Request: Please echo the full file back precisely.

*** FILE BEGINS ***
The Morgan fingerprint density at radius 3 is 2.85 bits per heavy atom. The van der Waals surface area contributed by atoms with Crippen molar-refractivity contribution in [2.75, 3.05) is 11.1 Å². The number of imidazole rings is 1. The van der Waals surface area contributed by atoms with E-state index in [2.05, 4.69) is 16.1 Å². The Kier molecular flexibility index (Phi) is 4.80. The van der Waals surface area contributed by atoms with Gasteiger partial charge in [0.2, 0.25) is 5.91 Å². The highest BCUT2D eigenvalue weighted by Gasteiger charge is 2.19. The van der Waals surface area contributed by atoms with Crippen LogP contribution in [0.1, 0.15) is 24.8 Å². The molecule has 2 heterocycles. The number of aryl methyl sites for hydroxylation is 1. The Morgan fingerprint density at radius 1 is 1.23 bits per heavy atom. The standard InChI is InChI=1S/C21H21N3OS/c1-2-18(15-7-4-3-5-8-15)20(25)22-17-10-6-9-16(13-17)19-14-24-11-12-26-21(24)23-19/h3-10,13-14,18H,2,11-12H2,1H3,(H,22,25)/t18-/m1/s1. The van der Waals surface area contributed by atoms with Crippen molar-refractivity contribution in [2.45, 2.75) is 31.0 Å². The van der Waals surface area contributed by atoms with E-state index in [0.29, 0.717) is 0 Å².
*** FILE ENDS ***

The Morgan fingerprint density at radius 3 is 2.85 bits per heavy atom. The van der Waals surface area contributed by atoms with Crippen molar-refractivity contribution in [2.75, 3.05) is 11.1 Å². The number of imidazole rings is 1. The van der Waals surface area contributed by atoms with E-state index in [2.05, 4.69) is 16.1 Å². The Kier molecular flexibility index (Phi) is 4.80. The van der Waals surface area contributed by atoms with Gasteiger partial charge in [0.2, 0.25) is 5.91 Å². The highest BCUT2D eigenvalue weighted by Gasteiger charge is 2.19. The van der Waals surface area contributed by atoms with Crippen LogP contribution in [0.1, 0.15) is 24.8 Å². The molecule has 2 heterocycles. The number of aryl methyl sites for hydroxylation is 1. The Morgan fingerprint density at radius 1 is 1.23 bits per heavy atom. The standard InChI is InChI=1S/C21H21N3OS/c1-2-18(15-7-4-3-5-8-15)20(25)22-17-10-6-9-16(13-17)19-14-24-11-12-26-21(24)23-19/h3-10,13-14,18H,2,11-12H2,1H3,(H,22,25)/t18-/m1/s1. The van der Waals surface area contributed by atoms with Crippen molar-refractivity contribution in [2.45, 2.75) is 31.0 Å². The van der Waals surface area contributed by atoms with E-state index in [0.29, 0.717) is 0 Å².